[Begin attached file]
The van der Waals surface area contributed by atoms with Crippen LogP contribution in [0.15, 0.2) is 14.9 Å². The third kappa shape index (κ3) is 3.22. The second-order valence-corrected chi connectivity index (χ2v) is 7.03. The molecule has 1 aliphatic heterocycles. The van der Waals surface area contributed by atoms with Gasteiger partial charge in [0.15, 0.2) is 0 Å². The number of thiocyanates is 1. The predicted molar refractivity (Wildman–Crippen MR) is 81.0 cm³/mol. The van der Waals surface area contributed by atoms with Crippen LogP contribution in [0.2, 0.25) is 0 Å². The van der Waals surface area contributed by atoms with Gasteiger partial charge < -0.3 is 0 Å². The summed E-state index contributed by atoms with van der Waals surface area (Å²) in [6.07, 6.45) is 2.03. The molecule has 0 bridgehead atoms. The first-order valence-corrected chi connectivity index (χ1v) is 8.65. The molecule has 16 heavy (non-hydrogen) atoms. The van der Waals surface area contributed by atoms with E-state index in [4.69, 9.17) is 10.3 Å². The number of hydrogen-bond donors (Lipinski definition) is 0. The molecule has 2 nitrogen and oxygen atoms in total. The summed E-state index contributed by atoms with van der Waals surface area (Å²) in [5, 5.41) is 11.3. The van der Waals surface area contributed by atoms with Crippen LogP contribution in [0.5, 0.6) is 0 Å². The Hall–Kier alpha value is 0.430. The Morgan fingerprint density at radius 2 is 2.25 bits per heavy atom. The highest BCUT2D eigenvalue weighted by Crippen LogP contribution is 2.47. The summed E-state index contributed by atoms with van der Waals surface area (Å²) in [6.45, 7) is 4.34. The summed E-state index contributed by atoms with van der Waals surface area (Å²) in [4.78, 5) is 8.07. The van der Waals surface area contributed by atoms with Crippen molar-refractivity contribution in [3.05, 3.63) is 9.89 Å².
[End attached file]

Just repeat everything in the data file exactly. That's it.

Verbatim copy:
The van der Waals surface area contributed by atoms with Crippen LogP contribution in [0.15, 0.2) is 14.9 Å². The third kappa shape index (κ3) is 3.22. The second-order valence-corrected chi connectivity index (χ2v) is 7.03. The molecule has 1 aliphatic heterocycles. The van der Waals surface area contributed by atoms with Gasteiger partial charge in [0.15, 0.2) is 0 Å². The number of thiocyanates is 1. The predicted molar refractivity (Wildman–Crippen MR) is 81.0 cm³/mol. The van der Waals surface area contributed by atoms with Crippen LogP contribution in [0.2, 0.25) is 0 Å². The van der Waals surface area contributed by atoms with Gasteiger partial charge < -0.3 is 0 Å². The summed E-state index contributed by atoms with van der Waals surface area (Å²) in [6.07, 6.45) is 2.03. The molecule has 0 bridgehead atoms. The first-order valence-corrected chi connectivity index (χ1v) is 8.65. The molecule has 16 heavy (non-hydrogen) atoms. The van der Waals surface area contributed by atoms with E-state index in [4.69, 9.17) is 10.3 Å². The number of hydrogen-bond donors (Lipinski definition) is 0. The molecule has 2 nitrogen and oxygen atoms in total. The summed E-state index contributed by atoms with van der Waals surface area (Å²) in [5, 5.41) is 11.3. The van der Waals surface area contributed by atoms with Crippen LogP contribution in [0.5, 0.6) is 0 Å². The Hall–Kier alpha value is 0.430. The Morgan fingerprint density at radius 2 is 2.25 bits per heavy atom. The highest BCUT2D eigenvalue weighted by Crippen LogP contribution is 2.47. The summed E-state index contributed by atoms with van der Waals surface area (Å²) in [6.45, 7) is 4.34. The summed E-state index contributed by atoms with van der Waals surface area (Å²) in [4.78, 5) is 8.07. The van der Waals surface area contributed by atoms with Crippen molar-refractivity contribution in [3.05, 3.63) is 9.89 Å².